Jane Campion, Australia, 1989, 100 minutes

Jane Campion's feature debut focuses on the lives of a dysfunctional family set against a backdrop of ordinary suburbia. Kay livens up an otherwise dull existence with an unhealthy interest in superstition. She pursues and wins the heart of Louis on the basis of a tea-leaf prediction., and they consequently move in together; sharing the same "spiritual plane".

The spell is broken when Kay tears out Louis' newly planted tree; relations start to rot as Kay changes overnight to an emotional and sexual invalid. Enter Sweetie, Kay's mentally ill sister. Arriving. out of the blue one night Sweetie suffers the deluded conviction that with Bob, her producer-cum-lover, she will "walk through doors" into the world of entertainment. She exults in her new-found freedom away from the family nest, whilst Kay refuses to entertain the notion of letting her stay, convinced that she is a "dark spirit" and thus the scene is set for conflict between two sibling opposites. Into this chaotic spectacle walks Dad, suffering woefully with the separation from his frustated wife who has gone into the bush to find herself amongst the jackaroos.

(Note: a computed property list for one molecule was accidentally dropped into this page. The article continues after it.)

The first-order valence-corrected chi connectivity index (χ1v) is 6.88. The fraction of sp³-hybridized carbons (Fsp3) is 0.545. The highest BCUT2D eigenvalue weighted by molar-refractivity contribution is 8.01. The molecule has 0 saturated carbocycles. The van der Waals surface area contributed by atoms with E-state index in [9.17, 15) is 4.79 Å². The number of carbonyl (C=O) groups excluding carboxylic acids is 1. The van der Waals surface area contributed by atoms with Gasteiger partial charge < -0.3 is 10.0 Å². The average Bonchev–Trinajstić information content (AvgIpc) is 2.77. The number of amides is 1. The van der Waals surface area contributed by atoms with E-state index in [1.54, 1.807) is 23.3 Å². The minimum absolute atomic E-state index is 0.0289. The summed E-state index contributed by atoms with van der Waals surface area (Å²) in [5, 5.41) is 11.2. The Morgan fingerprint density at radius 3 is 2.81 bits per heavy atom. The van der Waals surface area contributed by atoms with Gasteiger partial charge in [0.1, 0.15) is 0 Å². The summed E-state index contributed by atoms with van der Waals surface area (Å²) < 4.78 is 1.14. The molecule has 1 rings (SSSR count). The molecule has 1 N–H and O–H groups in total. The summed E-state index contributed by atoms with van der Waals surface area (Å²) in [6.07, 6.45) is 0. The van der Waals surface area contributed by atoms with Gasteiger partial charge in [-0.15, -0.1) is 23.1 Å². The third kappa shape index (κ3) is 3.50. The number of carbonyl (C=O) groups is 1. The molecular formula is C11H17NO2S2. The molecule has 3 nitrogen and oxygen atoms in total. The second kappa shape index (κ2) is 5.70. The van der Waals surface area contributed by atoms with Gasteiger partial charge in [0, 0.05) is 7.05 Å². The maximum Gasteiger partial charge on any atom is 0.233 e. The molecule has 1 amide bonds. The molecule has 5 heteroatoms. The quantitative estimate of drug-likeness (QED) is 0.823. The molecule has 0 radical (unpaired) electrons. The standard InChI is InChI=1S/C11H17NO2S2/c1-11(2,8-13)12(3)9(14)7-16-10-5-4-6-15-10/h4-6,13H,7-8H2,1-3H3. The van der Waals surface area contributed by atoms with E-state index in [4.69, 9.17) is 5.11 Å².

Sweetie is notable for the use of bizarre wide-angle shots in enclosed spaces, combined with lurid set colours - these contribute to the angst and tension within the family unit. The contrast of incongruous people, situations and events with ostensibly mundane environment hints at something more corrupt and sinister underlying the suburban dream.

Review by Kelly Steele/Cordelia Stephens
Taken from EUFS Programme 1994-95